The Dutch MobiSan Project precedent for dry sanitation designs was equipped with 13 toilet stalls and 12 urinals for a load of 500 community members. Due to its experimental nature, our facility was designed to handle a user load of 200 people with seven toilet stalls, while expressed uncertainty surrounding the resident’s use of urinals limited our allocations to two men’s urinals.

The MobiSan further allotted its stalls to specific genders and ages with some success. There were stalls designed specifically as women’s urinals, ordinary women’s stalls, men’s stalls, and children stalls containing potty seats and steps for the younger residents. Our sanitation facility would also seek to employ this division by designing a children’s stall with stairs and a child-friendly seat, two ordinary women’s stalls, two ordinary men’s stalls, a handicap-accessible stall, and a clinic stall – all employing urine divergent toilet schemes.

Based on a consultation with EcoBeam project manager Robert Taylor, the standard spatial requirements for toilet stalls are approximately 0.9 metres in width and 1.7 metres in length. This provided length is also expected to accommodate inward-swinging stall doors, which Robert assured to be absolutely necessary in Monwabisi’s extremely windy environment. At these estimations, we can fit five toilet stalls within the identified five metre section of wall abutting the Community Centre with potential expansion capacity of two to four more, which would require modification of the windows in the medical clinic.

Odor control within these stalls is also a major design consideration. The collection containers will be located in an airflow-controlled environment to assure no foul odors advance into the stall. Vent pipes are to be located close to the drop of each toilet and run up the community centre wall to be vented above the highest roof point, about 9 metres above the ground. A combination of wind-driven and electrically powered exhaust fans will be used to minimize electricity use while assuring adequate ventilation during low wind conditions. The dual fan system also allows the wind powered fans to keep the odor controlled in the event of a power shortage. One possible scheme to ensure proper ventilation would be to direct the vent pipes from each stall to a single common pipe that is then ventilated using a series of both fans.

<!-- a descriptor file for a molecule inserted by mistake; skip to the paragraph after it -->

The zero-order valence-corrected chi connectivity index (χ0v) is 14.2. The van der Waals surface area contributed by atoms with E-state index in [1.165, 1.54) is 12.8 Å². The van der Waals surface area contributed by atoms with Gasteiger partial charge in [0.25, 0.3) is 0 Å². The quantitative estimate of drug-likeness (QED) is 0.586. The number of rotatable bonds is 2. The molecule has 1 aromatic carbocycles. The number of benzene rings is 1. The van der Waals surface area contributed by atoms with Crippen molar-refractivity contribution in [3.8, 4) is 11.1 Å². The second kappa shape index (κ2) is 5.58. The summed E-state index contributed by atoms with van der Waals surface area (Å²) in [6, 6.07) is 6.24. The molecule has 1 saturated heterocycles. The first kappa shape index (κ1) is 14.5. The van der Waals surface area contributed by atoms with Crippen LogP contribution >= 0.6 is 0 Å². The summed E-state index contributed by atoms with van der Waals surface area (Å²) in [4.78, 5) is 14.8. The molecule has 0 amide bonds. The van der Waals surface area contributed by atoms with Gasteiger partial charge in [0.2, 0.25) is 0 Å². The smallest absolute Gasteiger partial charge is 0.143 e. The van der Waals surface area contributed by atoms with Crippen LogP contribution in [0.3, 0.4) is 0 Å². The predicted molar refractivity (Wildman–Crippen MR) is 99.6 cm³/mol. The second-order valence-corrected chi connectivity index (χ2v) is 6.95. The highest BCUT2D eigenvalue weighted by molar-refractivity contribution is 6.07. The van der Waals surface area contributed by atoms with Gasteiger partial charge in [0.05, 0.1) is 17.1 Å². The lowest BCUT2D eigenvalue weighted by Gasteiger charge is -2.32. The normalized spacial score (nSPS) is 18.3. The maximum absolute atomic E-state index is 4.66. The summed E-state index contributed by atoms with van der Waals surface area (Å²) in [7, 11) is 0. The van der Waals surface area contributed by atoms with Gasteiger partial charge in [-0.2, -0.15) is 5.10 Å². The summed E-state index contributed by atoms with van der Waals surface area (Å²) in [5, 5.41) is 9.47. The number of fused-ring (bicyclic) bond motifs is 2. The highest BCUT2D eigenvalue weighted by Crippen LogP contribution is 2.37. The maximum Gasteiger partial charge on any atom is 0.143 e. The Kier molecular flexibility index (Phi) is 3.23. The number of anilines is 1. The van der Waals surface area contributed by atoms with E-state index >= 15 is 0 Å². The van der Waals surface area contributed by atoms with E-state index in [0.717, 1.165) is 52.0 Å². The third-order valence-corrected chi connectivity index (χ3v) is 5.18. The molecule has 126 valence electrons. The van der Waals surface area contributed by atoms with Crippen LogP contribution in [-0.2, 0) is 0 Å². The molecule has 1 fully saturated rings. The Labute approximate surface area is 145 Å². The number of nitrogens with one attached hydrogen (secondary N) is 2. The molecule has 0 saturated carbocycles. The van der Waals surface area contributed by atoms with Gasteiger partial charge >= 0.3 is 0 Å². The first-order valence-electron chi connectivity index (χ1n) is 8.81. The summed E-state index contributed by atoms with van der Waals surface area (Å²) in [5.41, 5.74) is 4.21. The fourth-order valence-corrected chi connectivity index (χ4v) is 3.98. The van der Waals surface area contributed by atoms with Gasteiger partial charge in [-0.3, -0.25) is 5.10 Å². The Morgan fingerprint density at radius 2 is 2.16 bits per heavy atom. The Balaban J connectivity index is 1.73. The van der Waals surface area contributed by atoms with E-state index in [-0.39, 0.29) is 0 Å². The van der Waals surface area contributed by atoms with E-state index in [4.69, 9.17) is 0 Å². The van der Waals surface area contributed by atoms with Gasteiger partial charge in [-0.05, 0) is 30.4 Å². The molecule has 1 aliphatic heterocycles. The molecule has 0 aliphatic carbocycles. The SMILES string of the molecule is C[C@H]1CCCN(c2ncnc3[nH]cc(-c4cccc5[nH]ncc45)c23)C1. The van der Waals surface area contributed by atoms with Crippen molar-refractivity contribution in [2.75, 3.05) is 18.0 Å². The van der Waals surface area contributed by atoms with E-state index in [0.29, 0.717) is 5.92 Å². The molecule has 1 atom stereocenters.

The solid waste passing through these toilets will be collected within individual sublevel containers, while urine will be collected in similar containers and stored a short distance from the toilet stalls. According to a study done at the University of Connecticut, the average per capita human excrement per day was recorded to be 120 grams or 4.4 oz of feces and 1.1 liter or 2.3 pints of urine. A more recent study was performed in Thailand that found the same waste quantities confirming that, although there can be fluctuations in these values based on age and diet, the average remains fairly constant. Thus the use of 200 litre drums has been proposed for the accommodation of these substantial volumes of waste due to their availability and relative mobility.

To read more about the MobiSan Project, click here.


Toilets, Urinals, and Primary Waste Management – Composting & Pasteurization – Improved Taps – Hand Washing Station – Laundry Station – Grey Water Management SchemeCaretaker Office – Facility Perimeter –